The prevalence of F2 hybrid breakdown in interpopulation crosses of the marine copepod Tigriopus californicus can be explained by disruption of coadapted gene complexes. This study further dissects the nature of hybrid gene interactions, revealing that parental populations may also harbor maladapted gene complexes. Diagnostic molecular markers (14) were assayed in reciprocal F2 hybrids to test for gene interactions affecting viability. Results showed some evidence of nuclear—nuclear coadaptation. Although there were no significant examples of pairwise linkage disequilibrium between physically unlinked loci, one of the two reciprocal crosses did show an overall excess of parental double homozygotes and an overall dearth of nonparental double homozygotes. In contrast, the nuclear—cytoplasmic data showed a stronger tendency toward maladaptation within the specific inbred lines used in this study. For three out of four loci with significant frequency differences between reciprocal F2, homozygotes were favored on the wrong cytoplasmic background. A separate study of reciprocal backcross hybrids between the same two populations (but different inbred lines) revealed faster development time when the full haploid nuclear genome did not match the cytoplasm. The occurrence of such suboptimal gene complexes may be attributable to effects of genetic drift in small, isolated populations.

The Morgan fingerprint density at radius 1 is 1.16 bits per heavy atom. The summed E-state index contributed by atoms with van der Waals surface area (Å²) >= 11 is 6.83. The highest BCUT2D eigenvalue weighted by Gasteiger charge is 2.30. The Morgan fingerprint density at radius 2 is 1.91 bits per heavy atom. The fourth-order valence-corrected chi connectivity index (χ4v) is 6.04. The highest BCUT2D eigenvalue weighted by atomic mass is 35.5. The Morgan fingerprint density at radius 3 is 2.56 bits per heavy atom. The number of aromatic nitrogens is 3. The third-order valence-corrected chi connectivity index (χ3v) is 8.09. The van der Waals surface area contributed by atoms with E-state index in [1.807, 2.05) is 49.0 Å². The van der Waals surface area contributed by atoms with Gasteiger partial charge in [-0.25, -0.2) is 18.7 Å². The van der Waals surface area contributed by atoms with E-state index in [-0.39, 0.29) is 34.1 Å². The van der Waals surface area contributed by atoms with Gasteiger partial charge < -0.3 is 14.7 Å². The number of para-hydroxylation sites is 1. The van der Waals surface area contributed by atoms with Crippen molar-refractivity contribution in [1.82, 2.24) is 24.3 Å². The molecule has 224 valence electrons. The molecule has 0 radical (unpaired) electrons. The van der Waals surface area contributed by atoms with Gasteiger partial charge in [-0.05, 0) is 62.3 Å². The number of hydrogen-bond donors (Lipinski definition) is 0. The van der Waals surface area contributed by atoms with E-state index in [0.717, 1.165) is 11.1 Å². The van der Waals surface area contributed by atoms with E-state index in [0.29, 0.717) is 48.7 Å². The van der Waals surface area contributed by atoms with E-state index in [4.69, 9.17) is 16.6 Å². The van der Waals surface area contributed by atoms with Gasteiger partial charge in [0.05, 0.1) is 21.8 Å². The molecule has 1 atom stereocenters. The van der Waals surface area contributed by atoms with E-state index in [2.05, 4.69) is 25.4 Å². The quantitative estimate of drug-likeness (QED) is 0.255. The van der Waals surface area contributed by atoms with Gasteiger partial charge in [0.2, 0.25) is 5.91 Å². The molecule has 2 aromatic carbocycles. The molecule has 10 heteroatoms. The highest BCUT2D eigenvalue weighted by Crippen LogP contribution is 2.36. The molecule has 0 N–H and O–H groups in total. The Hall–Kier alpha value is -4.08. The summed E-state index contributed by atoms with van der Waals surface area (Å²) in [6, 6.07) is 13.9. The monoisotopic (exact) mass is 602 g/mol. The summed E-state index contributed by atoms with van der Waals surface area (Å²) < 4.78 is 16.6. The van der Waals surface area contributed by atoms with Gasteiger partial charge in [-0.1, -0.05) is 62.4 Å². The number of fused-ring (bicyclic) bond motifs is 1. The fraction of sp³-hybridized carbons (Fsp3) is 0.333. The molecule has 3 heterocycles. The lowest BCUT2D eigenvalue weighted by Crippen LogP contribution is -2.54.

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Vol. 63 • No. 8